An earthquake with magnitude 5.6 occurred between the Peloponesse and the Cyclades in Greece at 6:44 am on Aug 28, 2014.
The epicenter was located beneath the seabed about 140 kilometers (86 miles) south of Athens and near the island of Milos.
There have been no reports of injuries or damages, however, the shock was widely felt in Athens and Crete.
The U.S. Geological Survey gave a preliminary magnitude of 5.6, while the Greek Institute of Geodynamicsr gave it as 5.7.
The Mediterranean region is seismically active due to the northward convergence (4-10 mm/yr) of the African plate with respect to the Eurasian plate along a complex plate boundary. Greece lies within this seismically active area.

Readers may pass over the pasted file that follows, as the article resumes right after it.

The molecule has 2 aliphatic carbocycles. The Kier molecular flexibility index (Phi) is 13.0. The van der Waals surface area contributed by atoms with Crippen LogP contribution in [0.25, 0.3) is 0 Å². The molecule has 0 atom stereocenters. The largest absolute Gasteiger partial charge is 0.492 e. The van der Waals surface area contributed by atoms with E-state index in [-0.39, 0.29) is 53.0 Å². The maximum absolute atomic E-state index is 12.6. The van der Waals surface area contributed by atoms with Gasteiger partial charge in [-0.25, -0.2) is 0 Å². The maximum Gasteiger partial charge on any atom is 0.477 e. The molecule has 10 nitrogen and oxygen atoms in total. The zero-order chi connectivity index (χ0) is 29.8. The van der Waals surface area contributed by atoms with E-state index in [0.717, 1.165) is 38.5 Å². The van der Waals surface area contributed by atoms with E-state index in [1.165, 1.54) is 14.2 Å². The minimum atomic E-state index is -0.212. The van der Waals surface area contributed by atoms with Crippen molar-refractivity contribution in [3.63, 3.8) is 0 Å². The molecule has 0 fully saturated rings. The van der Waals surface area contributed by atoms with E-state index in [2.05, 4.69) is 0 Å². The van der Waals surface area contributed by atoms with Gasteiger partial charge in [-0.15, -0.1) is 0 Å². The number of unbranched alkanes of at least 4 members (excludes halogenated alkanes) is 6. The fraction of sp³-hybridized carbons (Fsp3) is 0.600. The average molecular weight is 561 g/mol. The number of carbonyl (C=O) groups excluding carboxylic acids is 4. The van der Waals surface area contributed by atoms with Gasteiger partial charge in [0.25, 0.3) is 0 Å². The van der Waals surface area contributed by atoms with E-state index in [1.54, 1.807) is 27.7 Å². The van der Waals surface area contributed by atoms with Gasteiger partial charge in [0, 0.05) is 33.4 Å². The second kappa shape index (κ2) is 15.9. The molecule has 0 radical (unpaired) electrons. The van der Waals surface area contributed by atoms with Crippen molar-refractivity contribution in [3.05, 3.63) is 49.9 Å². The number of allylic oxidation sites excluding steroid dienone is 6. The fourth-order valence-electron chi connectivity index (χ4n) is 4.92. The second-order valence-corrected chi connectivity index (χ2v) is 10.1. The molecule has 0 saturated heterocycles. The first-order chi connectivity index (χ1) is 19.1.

Earthquakes have historically caused widespread damage not only in Crete, but also across central and southern Greece, Cyprus, Sicily and other neighboring regions.
In January, a series of strong earthquakes on the western island of Kefalonia damaged hundreds of homes and injured more than a dozen people.